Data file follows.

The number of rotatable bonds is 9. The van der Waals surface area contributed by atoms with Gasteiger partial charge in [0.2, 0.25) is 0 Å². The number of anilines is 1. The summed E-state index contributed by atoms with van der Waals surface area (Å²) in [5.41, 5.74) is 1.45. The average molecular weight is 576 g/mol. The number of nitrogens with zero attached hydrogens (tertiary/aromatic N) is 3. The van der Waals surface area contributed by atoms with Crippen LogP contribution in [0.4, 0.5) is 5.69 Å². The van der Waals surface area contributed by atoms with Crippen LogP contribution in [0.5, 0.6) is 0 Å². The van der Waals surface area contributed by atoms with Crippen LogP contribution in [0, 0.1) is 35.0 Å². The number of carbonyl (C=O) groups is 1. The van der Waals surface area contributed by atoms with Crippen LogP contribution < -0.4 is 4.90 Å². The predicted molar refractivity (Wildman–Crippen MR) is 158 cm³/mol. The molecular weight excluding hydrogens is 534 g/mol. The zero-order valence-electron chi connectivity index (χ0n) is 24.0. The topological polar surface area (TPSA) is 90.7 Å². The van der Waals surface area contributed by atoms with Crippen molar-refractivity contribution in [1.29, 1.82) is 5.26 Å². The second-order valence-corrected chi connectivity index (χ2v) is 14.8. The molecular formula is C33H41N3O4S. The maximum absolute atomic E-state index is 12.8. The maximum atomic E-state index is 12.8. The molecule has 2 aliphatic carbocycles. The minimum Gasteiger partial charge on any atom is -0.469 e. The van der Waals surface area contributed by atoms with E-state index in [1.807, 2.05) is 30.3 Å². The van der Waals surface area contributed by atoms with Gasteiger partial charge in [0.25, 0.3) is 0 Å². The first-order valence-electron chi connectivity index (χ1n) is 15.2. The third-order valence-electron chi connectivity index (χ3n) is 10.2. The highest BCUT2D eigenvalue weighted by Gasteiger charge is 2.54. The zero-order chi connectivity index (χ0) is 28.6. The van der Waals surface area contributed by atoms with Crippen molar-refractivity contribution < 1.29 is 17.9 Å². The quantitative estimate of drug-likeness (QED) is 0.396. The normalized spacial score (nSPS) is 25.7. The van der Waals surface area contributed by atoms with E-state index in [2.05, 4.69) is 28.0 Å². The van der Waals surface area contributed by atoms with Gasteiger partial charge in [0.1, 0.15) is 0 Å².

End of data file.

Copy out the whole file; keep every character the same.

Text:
The number of rotatable bonds is 9. The van der Waals surface area contributed by atoms with Gasteiger partial charge in [0.2, 0.25) is 0 Å². The number of anilines is 1. The summed E-state index contributed by atoms with van der Waals surface area (Å²) in [5.41, 5.74) is 1.45. The average molecular weight is 576 g/mol. The number of nitrogens with zero attached hydrogens (tertiary/aromatic N) is 3. The van der Waals surface area contributed by atoms with Crippen LogP contribution in [0.4, 0.5) is 5.69 Å². The van der Waals surface area contributed by atoms with Crippen LogP contribution in [0.5, 0.6) is 0 Å². The van der Waals surface area contributed by atoms with Crippen LogP contribution in [0, 0.1) is 35.0 Å². The number of carbonyl (C=O) groups is 1. The van der Waals surface area contributed by atoms with Crippen LogP contribution < -0.4 is 4.90 Å². The predicted molar refractivity (Wildman–Crippen MR) is 158 cm³/mol. The molecular weight excluding hydrogens is 534 g/mol. The zero-order valence-electron chi connectivity index (χ0n) is 24.0. The topological polar surface area (TPSA) is 90.7 Å². The van der Waals surface area contributed by atoms with Crippen molar-refractivity contribution in [1.29, 1.82) is 5.26 Å². The second-order valence-corrected chi connectivity index (χ2v) is 14.8. The molecular formula is C33H41N3O4S. The maximum absolute atomic E-state index is 12.8. The maximum atomic E-state index is 12.8. The molecule has 2 aliphatic carbocycles. The minimum Gasteiger partial charge on any atom is -0.469 e. The van der Waals surface area contributed by atoms with E-state index in [1.807, 2.05) is 30.3 Å². The van der Waals surface area contributed by atoms with Gasteiger partial charge in [0.25, 0.3) is 0 Å². The first-order valence-electron chi connectivity index (χ1n) is 15.2. The third-order valence-electron chi connectivity index (χ3n) is 10.2. The highest BCUT2D eigenvalue weighted by Gasteiger charge is 2.54. The zero-order chi connectivity index (χ0) is 28.6. The van der Waals surface area contributed by atoms with Crippen molar-refractivity contribution < 1.29 is 17.9 Å². The quantitative estimate of drug-likeness (QED) is 0.396. The normalized spacial score (nSPS) is 25.7. The van der Waals surface area contributed by atoms with E-state index in [2.05, 4.69) is 28.0 Å². The van der Waals surface area contributed by atoms with Gasteiger partial charge in [0.1, 0.15) is 0 Å².